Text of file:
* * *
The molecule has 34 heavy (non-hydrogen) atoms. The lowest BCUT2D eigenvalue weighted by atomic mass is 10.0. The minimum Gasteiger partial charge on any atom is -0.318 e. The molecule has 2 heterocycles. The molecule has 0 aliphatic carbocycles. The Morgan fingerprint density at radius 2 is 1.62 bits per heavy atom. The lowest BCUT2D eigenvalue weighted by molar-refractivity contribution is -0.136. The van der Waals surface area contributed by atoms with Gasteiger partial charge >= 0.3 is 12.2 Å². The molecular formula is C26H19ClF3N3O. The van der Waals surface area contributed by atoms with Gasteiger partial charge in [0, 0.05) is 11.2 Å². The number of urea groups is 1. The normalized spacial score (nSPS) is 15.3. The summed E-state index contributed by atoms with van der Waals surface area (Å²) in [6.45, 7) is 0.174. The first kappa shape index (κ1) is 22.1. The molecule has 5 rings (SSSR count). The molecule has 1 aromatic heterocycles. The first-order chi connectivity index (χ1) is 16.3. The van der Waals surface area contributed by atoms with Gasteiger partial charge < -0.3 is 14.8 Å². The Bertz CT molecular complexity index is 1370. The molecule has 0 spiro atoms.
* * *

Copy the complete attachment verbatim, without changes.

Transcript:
The molecule has 34 heavy (non-hydrogen) atoms. The lowest BCUT2D eigenvalue weighted by atomic mass is 10.0. The minimum Gasteiger partial charge on any atom is -0.318 e. The molecule has 2 heterocycles. The molecule has 0 aliphatic carbocycles. The Morgan fingerprint density at radius 2 is 1.62 bits per heavy atom. The lowest BCUT2D eigenvalue weighted by molar-refractivity contribution is -0.136. The van der Waals surface area contributed by atoms with Gasteiger partial charge >= 0.3 is 12.2 Å². The molecular formula is C26H19ClF3N3O. The van der Waals surface area contributed by atoms with Gasteiger partial charge in [0, 0.05) is 11.2 Å². The number of urea groups is 1. The normalized spacial score (nSPS) is 15.3. The summed E-state index contributed by atoms with van der Waals surface area (Å²) in [6.45, 7) is 0.174. The first kappa shape index (κ1) is 22.1. The molecule has 5 rings (SSSR count). The molecule has 1 aromatic heterocycles. The first-order chi connectivity index (χ1) is 16.3. The van der Waals surface area contributed by atoms with Gasteiger partial charge < -0.3 is 14.8 Å². The Bertz CT molecular complexity index is 1370. The molecule has 0 spiro atoms.